At the COP26 climate summit, world politicians slapped themselves on the back for reaching a last-minute agreement, which was already inadequate on timing. If the rest of our climate progress mirrors transport policies, we have a difficult future ahead of us.
COP26 may have been one of the last possibilities to avert devastating climate change. Still, the best and boldest action our leaders could imagine for transportation was the universal adoption of the electric car, with a vague nod to public and active transport. And who knows if they will succeed by 2035: otherwise it would be madness.
Can the electric car be enough?
The electric car excites me, I admit. And there is no doubt that politicians and many companies are also enthusiastic. It gives us the impression (the illusion?) That we are drastically reducing our environmental impact without having to change practically anything in our lifestyles. Beautiful, is not it?
No. It's not nice. The electric car does what internal combustion engine (ICE) cars have always done in our urban areas. It allows us to put the places where we buy, work and live further away. And do you know what it is? The problem is precisely that, because ever-expanding cities are unsustainable.
Building endlessly by bringing concrete into green areas, and swapping forest or agricultural land for residential neighborhoods (even when low-density) burns exorbitant amounts of limited resources. The more our cities grow, the less interest there is in efficiently building infrastructure such as water, sewage, electricity and public transport. What is the use of wasting time improving what we have? Something new is being built further on. Farther and farther. You can get there by car: petrol or electric, the same is the function.
Because the electric car is still a car.
Electric cars, like petrol cars, make our cities less attractive and less efficient for more sustainable modes of transport. Regardless of the type of propulsion, car drivers kill 1,35 million people worldwide. In Italy one death every 14 hours.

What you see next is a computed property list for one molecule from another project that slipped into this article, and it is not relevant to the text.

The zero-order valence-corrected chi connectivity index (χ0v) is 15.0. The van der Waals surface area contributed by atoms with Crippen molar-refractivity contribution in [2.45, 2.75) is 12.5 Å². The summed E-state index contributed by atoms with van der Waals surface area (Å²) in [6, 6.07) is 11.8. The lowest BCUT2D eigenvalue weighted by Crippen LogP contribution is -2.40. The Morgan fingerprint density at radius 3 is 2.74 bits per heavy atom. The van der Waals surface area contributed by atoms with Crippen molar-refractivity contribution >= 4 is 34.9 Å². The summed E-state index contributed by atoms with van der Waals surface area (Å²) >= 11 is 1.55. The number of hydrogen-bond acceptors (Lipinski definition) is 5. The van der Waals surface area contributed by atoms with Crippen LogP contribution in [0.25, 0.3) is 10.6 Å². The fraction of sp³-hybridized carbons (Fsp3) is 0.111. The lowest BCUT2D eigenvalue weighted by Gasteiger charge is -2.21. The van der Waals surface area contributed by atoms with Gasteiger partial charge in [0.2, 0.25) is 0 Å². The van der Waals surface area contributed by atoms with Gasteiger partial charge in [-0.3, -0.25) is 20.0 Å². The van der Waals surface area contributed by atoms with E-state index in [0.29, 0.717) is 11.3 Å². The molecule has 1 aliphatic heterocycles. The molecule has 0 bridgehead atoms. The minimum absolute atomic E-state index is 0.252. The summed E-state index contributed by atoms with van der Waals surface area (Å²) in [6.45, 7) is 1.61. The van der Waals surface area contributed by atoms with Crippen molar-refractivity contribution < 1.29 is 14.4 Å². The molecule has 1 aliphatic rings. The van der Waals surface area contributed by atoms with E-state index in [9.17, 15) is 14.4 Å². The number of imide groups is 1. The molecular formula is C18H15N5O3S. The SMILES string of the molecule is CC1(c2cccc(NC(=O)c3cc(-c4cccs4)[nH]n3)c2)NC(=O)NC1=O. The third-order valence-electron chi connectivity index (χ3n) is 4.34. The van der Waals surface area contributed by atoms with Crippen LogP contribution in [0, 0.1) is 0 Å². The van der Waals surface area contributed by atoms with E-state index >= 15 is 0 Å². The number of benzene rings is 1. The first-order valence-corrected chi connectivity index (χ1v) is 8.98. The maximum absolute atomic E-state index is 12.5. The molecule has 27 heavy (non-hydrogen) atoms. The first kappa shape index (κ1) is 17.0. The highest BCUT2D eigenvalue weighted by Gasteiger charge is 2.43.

More cars in cities mean more parking space, less space and less efficient public transport. Plugging a car into an electrical outlet doesn't stop it from being a lethal car or causing traffic. Again: there is still no clear and sustainable path to manage e-waste generated by electric vehicles. Electric cars are not "green", at least not entirely. They still use (at the moment) tires that create huge waste streams. Tire wear produces microplastics that end up in our waterways and oceans.
Although electric vehicles use regenerative braking, which is better than traditional internal combustion cars, they still use brake pads when the brakes are applied. Braking generates toxic dust made up of heavy metals such as mercury, lead, cadmium and chromium. These heavy metals make their way to our streams and rivers, forever incorporated into these waterways.
Drive less, switch to active transport
Even if electric vehicles were great for the planet, we may not reach a level of use in New Zealand to significantly reduce transport emissions to deserve our climate goals. Do cars have to disappear completely?
Neither. They help in the ecological transition, even though about 80% of vehicles this decade are likely to still be combustion. Let's face it, the current electric car adoption rate reflects adoption by the wealthiest in our society: only Once those with the highest disposable income buy an electric car, we can expect the adoption curve to flatten. .
It is unreasonable, for example, to expect middle- and low-income people to replace their current vehicles with a more expensive electric car. Mitigating emissions through consumerism is highly unfair. We are placing the most significant burden on the most vulnerable groups.
Those who push the electric car make great promises that lull us into a lie. The lie is that we can live our lives in pretty much the same way, without worrying about the planet. In fact, our lifestyles they must undergo significant changes to have a significant impact.
We need fairer cities. Following the example of Ljubljana (no car), in the direction desired by the Veil plan of Paris (cycle city) or from Seattle (streets transformed into dehors), or from the city of Barcelona e Madrid (superblocks and city of 15 minutes).
Don't be afraid: this is good news. The changes needed to move us closer to a sustainable future cover many of the things we love about living in a community. It is about bringing together the different uses of the land to make it possible to live, work and shop in our neighborhood. It is about connecting communities with cycling and public transport infrastructure for longer journeys.
Life as we know it will have to change, but that change may be for the better.